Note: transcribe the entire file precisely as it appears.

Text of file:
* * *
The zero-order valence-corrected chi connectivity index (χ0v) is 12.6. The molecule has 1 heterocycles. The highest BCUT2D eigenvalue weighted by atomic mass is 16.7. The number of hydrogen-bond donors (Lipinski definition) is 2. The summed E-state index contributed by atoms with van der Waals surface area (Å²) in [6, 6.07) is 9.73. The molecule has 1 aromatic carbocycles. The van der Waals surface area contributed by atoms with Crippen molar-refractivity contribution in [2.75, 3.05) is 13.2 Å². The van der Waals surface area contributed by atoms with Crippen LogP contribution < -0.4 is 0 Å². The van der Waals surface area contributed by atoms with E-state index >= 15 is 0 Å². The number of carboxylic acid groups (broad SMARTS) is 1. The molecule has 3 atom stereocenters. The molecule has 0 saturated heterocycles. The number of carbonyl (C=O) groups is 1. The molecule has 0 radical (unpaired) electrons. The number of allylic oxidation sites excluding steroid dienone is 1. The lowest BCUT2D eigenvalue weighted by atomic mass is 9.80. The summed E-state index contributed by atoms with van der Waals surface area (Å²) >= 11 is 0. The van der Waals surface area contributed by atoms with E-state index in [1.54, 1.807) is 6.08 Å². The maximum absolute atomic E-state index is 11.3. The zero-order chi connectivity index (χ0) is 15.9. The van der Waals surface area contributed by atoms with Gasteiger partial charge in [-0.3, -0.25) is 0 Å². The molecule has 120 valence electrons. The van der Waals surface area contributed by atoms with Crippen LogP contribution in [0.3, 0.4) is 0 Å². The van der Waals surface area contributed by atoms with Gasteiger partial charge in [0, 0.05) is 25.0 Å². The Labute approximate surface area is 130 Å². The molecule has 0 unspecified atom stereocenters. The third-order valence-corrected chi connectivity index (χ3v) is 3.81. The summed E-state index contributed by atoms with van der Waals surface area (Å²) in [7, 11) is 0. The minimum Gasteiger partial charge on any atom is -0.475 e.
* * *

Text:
The zero-order valence-corrected chi connectivity index (χ0v) is 12.6. The molecule has 1 heterocycles. The highest BCUT2D eigenvalue weighted by atomic mass is 16.7. The number of hydrogen-bond donors (Lipinski definition) is 2. The summed E-state index contributed by atoms with van der Waals surface area (Å²) in [6, 6.07) is 9.73. The molecule has 1 aromatic carbocycles. The van der Waals surface area contributed by atoms with Crippen molar-refractivity contribution in [2.75, 3.05) is 13.2 Å². The van der Waals surface area contributed by atoms with Crippen LogP contribution < -0.4 is 0 Å². The van der Waals surface area contributed by atoms with E-state index >= 15 is 0 Å². The number of carboxylic acid groups (broad SMARTS) is 1. The molecule has 3 atom stereocenters. The molecule has 0 saturated heterocycles. The number of carbonyl (C=O) groups is 1. The molecule has 0 radical (unpaired) electrons. The number of allylic oxidation sites excluding steroid dienone is 1. The lowest BCUT2D eigenvalue weighted by atomic mass is 9.80. The summed E-state index contributed by atoms with van der Waals surface area (Å²) >= 11 is 0. The van der Waals surface area contributed by atoms with E-state index in [1.54, 1.807) is 6.08 Å². The maximum absolute atomic E-state index is 11.3. The zero-order chi connectivity index (χ0) is 15.9. The van der Waals surface area contributed by atoms with Gasteiger partial charge in [-0.3, -0.25) is 0 Å². The molecule has 120 valence electrons. The van der Waals surface area contributed by atoms with Crippen LogP contribution in [0.3, 0.4) is 0 Å². The van der Waals surface area contributed by atoms with Gasteiger partial charge in [0, 0.05) is 25.0 Å². The Labute approximate surface area is 130 Å². The molecule has 0 unspecified atom stereocenters. The third-order valence-corrected chi connectivity index (χ3v) is 3.81. The summed E-state index contributed by atoms with van der Waals surface area (Å²) in [7, 11) is 0. The minimum Gasteiger partial charge on any atom is -0.475 e.